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    Research Grants Awarded

    Dietary Glutamine And Protection Against Doxorubicin And Cyclophosphamide Toxicity

    Study Section:
    Treatment

    Scientific Abstract:
    The chemotherapy combination regimens in breast cancer treatment include a combination of doxorubicin (DOX ) and cyclophosphamide (CPA). Each of this chemotherapeutic agents has adverse cardiac effects, that could lead to potentially fatal heart failure. Evidence suggests that DOX- and CPA cardiotoxicity are associated with free radical formation, decreased glutathione and depleted superoxide dismutase in cardiac muscle. Our laboratory found that dietary glutamine (GLN) maintained normal cardiac glutathione (GSH) levels in animals given DOX, CPA or methotrexate (MTX), and prevented lipid peroxidation in the cardiac tissue. Studies on animal models and patients showed that the GLN-reduced MTX toxicity was associated with enhanced tumoricidal effect. Moreover, GLN differentially affected the redox state in normal and cancerous cells in vivo, which could attribute to increased sensitivity of tumor cells to chemotherapy and radiation, while preserving normal tissues. Additionally, GLN down-regulated the anti-apoptotic PI3K/Akt signaling in DMBA-induced breast tumors. The long-term goal of this proposal is to determine if the nutritional conditions could alter the pharmacological response and/or to reduce the side effects of cancer therapy. Our hypothesis is that oral dietary GLN via modulation of GSH synthesis can increase the tumor sensitivity to DOX and CPA, while protecting the heart. We will determine if DOX- and CPA cardiotoxicity is enhanced by a combination therapy and how the proposed protective effect of GLN is affected by combination therapy in the presence of treatable tumor. The specific aims are designed to determine the protective effect of dietary GLN against: 1) DOX- , 2) CPA-, and 3) DOX+CPA heart oxidative damages. Rats with implantable breast cancer will be maintained on GLN diet and given DOX-, CPA- or DOX+CPA injections. Hearts, livers, tumors and blood will be examined for : i)GSH and oxidized glutathione (GSSG) levels; ii)lipid peroxidation; iii)caspase-3 activation and apoptosis/necrosis; iv) peroxidase (GSHPx)-, superoxide dismutases (SOD)- and catalase activity. Cardiac a-actin- and 70KDa heat shock protein (HSP70) mRNA levels will be used as markers for cardiac oxidative damage. Tumor number and weight will be correlated with the results from the above assays. The results of this study could help to develop therapeutic strategies for intensifying chemotherapeutic regimens containing DOX and CPA by preventing their limiting toxicities.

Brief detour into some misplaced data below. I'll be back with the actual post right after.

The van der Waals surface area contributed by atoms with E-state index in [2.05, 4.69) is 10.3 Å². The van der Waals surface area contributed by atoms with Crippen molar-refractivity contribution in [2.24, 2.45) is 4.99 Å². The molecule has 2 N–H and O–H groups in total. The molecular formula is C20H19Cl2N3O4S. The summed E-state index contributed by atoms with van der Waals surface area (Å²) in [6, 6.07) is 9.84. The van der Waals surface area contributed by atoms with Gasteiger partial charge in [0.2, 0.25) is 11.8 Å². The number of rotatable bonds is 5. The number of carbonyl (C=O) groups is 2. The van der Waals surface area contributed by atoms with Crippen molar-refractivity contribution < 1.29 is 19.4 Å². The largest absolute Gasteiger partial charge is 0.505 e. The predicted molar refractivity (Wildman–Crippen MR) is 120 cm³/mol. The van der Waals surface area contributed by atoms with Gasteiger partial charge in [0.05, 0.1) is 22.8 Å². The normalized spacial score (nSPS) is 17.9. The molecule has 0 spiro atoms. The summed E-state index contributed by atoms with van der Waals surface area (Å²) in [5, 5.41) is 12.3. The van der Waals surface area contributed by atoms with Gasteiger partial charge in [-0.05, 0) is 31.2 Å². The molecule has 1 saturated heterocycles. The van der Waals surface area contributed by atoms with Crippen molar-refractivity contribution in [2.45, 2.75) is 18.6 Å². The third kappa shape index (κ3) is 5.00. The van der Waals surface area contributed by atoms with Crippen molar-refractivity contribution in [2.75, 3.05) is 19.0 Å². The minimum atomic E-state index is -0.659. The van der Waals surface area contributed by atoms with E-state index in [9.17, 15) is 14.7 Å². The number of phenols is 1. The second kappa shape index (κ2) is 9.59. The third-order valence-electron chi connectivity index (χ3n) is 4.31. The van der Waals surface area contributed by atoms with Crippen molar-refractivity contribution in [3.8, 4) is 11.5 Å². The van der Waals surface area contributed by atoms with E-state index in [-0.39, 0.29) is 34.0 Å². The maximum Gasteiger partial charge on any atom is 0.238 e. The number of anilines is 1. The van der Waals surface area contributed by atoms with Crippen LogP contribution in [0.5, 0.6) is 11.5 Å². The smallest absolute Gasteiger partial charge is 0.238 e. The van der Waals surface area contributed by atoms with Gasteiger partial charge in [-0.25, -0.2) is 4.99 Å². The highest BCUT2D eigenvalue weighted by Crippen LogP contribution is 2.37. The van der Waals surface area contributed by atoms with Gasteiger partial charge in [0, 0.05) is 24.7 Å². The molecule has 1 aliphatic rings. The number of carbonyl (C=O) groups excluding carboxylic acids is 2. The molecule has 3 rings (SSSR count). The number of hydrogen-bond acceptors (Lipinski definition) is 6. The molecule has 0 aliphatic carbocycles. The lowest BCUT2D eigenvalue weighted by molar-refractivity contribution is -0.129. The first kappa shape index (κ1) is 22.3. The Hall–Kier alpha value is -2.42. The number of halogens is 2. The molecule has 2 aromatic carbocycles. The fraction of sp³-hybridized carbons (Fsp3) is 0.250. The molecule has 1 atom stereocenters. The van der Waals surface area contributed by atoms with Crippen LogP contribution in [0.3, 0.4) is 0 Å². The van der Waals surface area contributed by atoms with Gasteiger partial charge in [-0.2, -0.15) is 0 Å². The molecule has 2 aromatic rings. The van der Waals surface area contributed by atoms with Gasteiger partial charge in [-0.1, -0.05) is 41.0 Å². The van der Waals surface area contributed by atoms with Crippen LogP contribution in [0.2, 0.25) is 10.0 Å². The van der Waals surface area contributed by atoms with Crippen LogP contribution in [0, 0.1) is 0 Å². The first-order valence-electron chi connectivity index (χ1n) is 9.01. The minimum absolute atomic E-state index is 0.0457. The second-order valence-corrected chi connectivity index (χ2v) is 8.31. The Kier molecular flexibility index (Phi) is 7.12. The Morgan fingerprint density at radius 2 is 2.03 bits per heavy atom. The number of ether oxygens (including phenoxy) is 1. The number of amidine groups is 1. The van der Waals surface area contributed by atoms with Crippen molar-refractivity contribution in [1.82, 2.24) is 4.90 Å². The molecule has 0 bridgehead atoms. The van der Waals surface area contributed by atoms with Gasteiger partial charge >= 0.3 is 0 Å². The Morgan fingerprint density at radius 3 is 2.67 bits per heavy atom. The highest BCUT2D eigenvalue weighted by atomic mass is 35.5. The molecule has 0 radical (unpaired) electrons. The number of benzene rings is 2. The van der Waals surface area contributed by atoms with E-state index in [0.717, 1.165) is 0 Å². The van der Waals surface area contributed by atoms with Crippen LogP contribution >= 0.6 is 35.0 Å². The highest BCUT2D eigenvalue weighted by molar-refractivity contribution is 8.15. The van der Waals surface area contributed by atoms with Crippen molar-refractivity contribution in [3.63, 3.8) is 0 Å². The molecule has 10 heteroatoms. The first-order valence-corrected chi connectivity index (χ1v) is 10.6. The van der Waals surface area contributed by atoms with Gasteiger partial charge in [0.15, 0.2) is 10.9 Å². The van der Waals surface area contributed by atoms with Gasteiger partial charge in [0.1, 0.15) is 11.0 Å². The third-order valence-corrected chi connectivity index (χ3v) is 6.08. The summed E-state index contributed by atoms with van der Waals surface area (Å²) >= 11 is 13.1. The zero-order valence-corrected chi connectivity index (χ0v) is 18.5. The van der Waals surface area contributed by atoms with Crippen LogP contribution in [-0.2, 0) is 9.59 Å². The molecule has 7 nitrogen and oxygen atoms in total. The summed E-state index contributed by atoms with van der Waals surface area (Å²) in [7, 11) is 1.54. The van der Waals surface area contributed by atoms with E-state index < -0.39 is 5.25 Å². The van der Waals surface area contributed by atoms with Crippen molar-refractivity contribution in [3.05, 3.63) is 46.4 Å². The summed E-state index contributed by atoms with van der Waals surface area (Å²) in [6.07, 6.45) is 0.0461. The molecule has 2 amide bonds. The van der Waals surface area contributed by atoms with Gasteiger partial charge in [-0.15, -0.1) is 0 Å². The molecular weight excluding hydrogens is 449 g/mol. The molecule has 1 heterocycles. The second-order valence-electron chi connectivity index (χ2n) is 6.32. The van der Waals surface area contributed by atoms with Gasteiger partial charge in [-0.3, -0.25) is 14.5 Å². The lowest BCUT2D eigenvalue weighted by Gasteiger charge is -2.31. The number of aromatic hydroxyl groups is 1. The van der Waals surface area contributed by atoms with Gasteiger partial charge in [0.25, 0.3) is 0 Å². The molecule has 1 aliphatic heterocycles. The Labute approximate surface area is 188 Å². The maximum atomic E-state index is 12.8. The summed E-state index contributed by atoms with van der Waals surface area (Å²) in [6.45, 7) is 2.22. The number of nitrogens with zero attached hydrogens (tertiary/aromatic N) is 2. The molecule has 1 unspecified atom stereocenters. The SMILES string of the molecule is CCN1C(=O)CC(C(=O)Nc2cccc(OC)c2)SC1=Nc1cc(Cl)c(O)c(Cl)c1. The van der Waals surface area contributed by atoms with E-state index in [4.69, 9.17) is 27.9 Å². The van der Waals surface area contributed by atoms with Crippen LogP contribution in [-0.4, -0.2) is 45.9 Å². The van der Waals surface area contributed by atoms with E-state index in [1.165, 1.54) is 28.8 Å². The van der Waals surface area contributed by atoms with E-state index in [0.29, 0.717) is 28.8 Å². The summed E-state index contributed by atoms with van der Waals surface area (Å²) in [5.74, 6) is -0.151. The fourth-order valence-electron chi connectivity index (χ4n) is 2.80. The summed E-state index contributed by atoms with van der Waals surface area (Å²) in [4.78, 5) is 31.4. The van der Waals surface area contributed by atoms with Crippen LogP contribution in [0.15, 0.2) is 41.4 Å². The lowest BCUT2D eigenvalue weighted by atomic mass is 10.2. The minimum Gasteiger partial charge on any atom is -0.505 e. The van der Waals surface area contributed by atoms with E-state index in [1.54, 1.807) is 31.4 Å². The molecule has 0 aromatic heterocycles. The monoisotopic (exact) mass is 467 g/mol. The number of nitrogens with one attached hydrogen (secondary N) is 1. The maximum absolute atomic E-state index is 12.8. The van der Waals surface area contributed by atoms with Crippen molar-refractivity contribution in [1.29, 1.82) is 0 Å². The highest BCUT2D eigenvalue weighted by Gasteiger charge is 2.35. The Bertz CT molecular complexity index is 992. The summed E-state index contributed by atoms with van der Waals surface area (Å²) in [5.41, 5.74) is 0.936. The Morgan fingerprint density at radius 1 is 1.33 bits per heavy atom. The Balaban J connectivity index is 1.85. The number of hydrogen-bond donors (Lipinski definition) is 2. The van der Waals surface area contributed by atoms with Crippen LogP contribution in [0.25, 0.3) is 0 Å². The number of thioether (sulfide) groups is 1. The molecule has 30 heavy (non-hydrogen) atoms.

Lay Abstract:
    Doxorubicin (Dox) and cyclophosphamide (CPA) are anti-cancer agents commonly used in breast cancer treatment. Their clinical use however is limited by the development of life threatening cardiomyopathy. Both anti-cancer agents are often used in combination, which further enhances the possibility of cardiotoxicity. Extensive evidence suggests that doxorubicin- and cyclophosphamide-induced cardiotoxicity occurs through formation of free radicals and depletion of cardiac glutathione (GSH) levels. Our laboratory has previously demonstrated that oral glutamine (GLN) supplementation effectively maintained cardiac glutathione GSH levels in animals given doxorubicin or cylophosphamide. Our data and that of others have also shown that dietary GLN differentially affects the redox state (determined as a ratio GSH/oxidized GSH) in normal and cancerous cells in vivo , which attributes to increased sensitivity of tumor cells to chemotherapy and radiation, while preserving normal tissues. The differential effect of GLN on GSH metabolism in normal and tumorous tissue was accompanied by inhibition of anti-apoptotic PI3K signaling pathway. Our hypothesis is that GLN supplementation through modulation of GSH synthesis increases sensitivity of tumors to DOX and CPA, while protecting the heart. The proposed experiments would determine if DOX- and CPA cardiotoxicity is enhanced by a combination therapy and how the proposed protective effect of GLN is affected by combination therapy in the presence of treatable tumor. The specific aims are designed to determine the protective effect of oral dietary GLN against: 1) doxorubicin- 2) cyclophosphamide-and 3) combination of DOX and CPA-mediated cardiac oxidative damages in implantable breast cancer model of rats. We will examine the effect of GLN on GSH; GSSG; lipid peroxidation; caspase-3 activation and apoptosis/necrosis ; peroxidase (GSHPx)-, superoxide dismutases (SOD)- and catalase activity in heart, liver, tumors and blood, as well as cardiac a-actin- and HSP70 mRNA levels of tumor-bearing rats treated with DOX, CPA or DOX+CPA. The results from the above assays will be correlated with tumor numbers, weight and volumes. The results of this study could help to develop therapeutic strategies for intensifying chemotherapeutic regimens containing doxorubicin and cyclophosphamide by preventing their limiting toxicities.